Just incase anyone was interested :p . My information may not be 100% correct, but its what I remember from lectures at this time of night Cool .

Phil Wink
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Barchef
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Joined: 09 Mar 2006
Location: It changed but I'm not telling you where silly children. :)

PostPosted: 2007.07.19(Thu)21:43    Post subject: Reply with quote

That describes what I saw. The comets vertebrae was twisted. Now I know for sure, no more cheap home depot stuff
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deborah_claro
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Joined: 11 May 2006
Location: Virginia, USA

PostPosted: 2007.07.22(Sun)8:00    Post subject: Reply with quote

The electricity thing is tricky.
In many places you will read how your fish will swim normally in the aquarium even when your heater has failed and is putting current in the water. This is why you need to unplug everything before you put your hands in the tank; you can't tell something is wrong just by looking at the fish.
It's because they're not grounded, or something.
Like birds sitting on a telephone wire and not getting electrocuted.

Only recently I had a 50 watt heater, made for 2-15 gallon tanks, fail in a 6 gallon tank. I could feel the current in the water - it stung tremendously hard, and I yanked my hand out. The betta did not react and neither did the snails.

However, Trill's information sheds some new light on the topic for me.
Thanks.
Very Happy
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Trill the man
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Joined: 06 Feb 2003
Location: Daventry, Northants, England

PostPosted: 2007.07.22(Sun)13:21    Post subject: Reply with quote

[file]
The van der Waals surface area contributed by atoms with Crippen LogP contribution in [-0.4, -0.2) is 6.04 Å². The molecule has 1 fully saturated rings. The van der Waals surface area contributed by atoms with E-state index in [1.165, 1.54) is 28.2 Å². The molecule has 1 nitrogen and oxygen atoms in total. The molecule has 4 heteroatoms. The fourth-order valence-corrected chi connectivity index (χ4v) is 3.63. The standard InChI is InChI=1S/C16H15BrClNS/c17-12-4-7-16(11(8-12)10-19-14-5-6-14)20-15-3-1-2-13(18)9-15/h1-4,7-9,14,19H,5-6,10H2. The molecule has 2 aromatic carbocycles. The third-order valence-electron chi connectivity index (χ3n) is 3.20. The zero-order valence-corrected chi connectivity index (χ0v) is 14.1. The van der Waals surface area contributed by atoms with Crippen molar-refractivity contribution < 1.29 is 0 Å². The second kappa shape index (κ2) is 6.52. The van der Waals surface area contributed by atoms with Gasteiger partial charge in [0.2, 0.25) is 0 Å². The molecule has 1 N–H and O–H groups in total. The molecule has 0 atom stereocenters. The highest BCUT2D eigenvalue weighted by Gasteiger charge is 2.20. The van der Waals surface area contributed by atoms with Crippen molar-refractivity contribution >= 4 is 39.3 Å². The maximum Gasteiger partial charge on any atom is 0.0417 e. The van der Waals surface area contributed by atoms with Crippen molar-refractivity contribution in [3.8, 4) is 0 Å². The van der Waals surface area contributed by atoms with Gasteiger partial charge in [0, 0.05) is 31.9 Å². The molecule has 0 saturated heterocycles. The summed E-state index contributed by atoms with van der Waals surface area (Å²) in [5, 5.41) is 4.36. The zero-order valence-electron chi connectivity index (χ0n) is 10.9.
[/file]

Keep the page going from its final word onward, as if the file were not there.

Hey, no worries Razz . However I will add that this is only my experiance. I am currently studying fish management, for which part of the course is fish survey work. We use electro fishing sometimes as a way to catch fish. Different fish react in different ways, depending on a number of factors.

I do know however that it takes a fair amount of electricity to cause the fish to react in this way, which is why we must be extra careful not to fall in! I do not understand how a heater failure can cause no effect on the fish, unless the effect is at too low a stage to be clearly visible.

As I have never touched the water during electro-fishing (hope never to!), I cannot compare how strong the current is to that of a broken heater Wink .

Phil
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alan
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Joined: 23 Nov 2007
Location: Grand Forks ND USA

PostPosted: 2007.11.23(Fri)11:47    Post subject: Reply with quote

I have a few ideas to share on the topic of a indoor Koi pond design, is this topic still alive?
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deborah_claro
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Joined: 11 May 2006
Location: Virginia, USA

PostPosted: 2007.11.24(Sat)8:05    Post subject: Reply with quote

Alan, it might be a better idea to start a new topic titled, "Indoor Koi Pond Design," or something like that. We'd like to hear your ideas.
Very Happy